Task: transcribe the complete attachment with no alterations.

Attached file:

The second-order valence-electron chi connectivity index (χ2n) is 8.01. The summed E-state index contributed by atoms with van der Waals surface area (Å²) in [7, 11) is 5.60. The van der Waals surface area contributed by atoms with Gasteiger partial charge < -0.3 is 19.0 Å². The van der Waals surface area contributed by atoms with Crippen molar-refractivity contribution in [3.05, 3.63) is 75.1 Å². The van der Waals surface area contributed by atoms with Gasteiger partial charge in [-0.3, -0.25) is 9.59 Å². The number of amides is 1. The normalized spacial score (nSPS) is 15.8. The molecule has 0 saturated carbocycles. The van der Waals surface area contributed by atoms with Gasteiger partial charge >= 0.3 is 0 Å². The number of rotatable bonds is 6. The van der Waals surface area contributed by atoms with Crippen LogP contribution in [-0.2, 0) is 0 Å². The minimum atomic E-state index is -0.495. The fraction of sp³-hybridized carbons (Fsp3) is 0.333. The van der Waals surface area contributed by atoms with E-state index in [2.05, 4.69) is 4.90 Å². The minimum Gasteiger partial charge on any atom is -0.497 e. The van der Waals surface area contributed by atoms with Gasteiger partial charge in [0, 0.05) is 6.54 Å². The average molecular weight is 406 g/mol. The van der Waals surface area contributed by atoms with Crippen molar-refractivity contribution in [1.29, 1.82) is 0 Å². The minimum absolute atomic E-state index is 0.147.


The second-order valence-electron chi connectivity index (χ2n) is 8.01. The summed E-state index contributed by atoms with van der Waals surface area (Å²) in [7, 11) is 5.60. The van der Waals surface area contributed by atoms with Gasteiger partial charge < -0.3 is 19.0 Å². The van der Waals surface area contributed by atoms with Crippen molar-refractivity contribution in [3.05, 3.63) is 75.1 Å². The van der Waals surface area contributed by atoms with Gasteiger partial charge in [-0.3, -0.25) is 9.59 Å². The number of amides is 1. The normalized spacial score (nSPS) is 15.8. The molecule has 0 saturated carbocycles. The van der Waals surface area contributed by atoms with Gasteiger partial charge >= 0.3 is 0 Å². The number of rotatable bonds is 6. The van der Waals surface area contributed by atoms with Crippen LogP contribution in [-0.2, 0) is 0 Å². The minimum atomic E-state index is -0.495. The fraction of sp³-hybridized carbons (Fsp3) is 0.333. The van der Waals surface area contributed by atoms with E-state index in [2.05, 4.69) is 4.90 Å². The minimum Gasteiger partial charge on any atom is -0.497 e. The van der Waals surface area contributed by atoms with Gasteiger partial charge in [0, 0.05) is 6.54 Å². The average molecular weight is 406 g/mol. The van der Waals surface area contributed by atoms with Crippen molar-refractivity contribution in [1.29, 1.82) is 0 Å². The minimum absolute atomic E-state index is 0.147.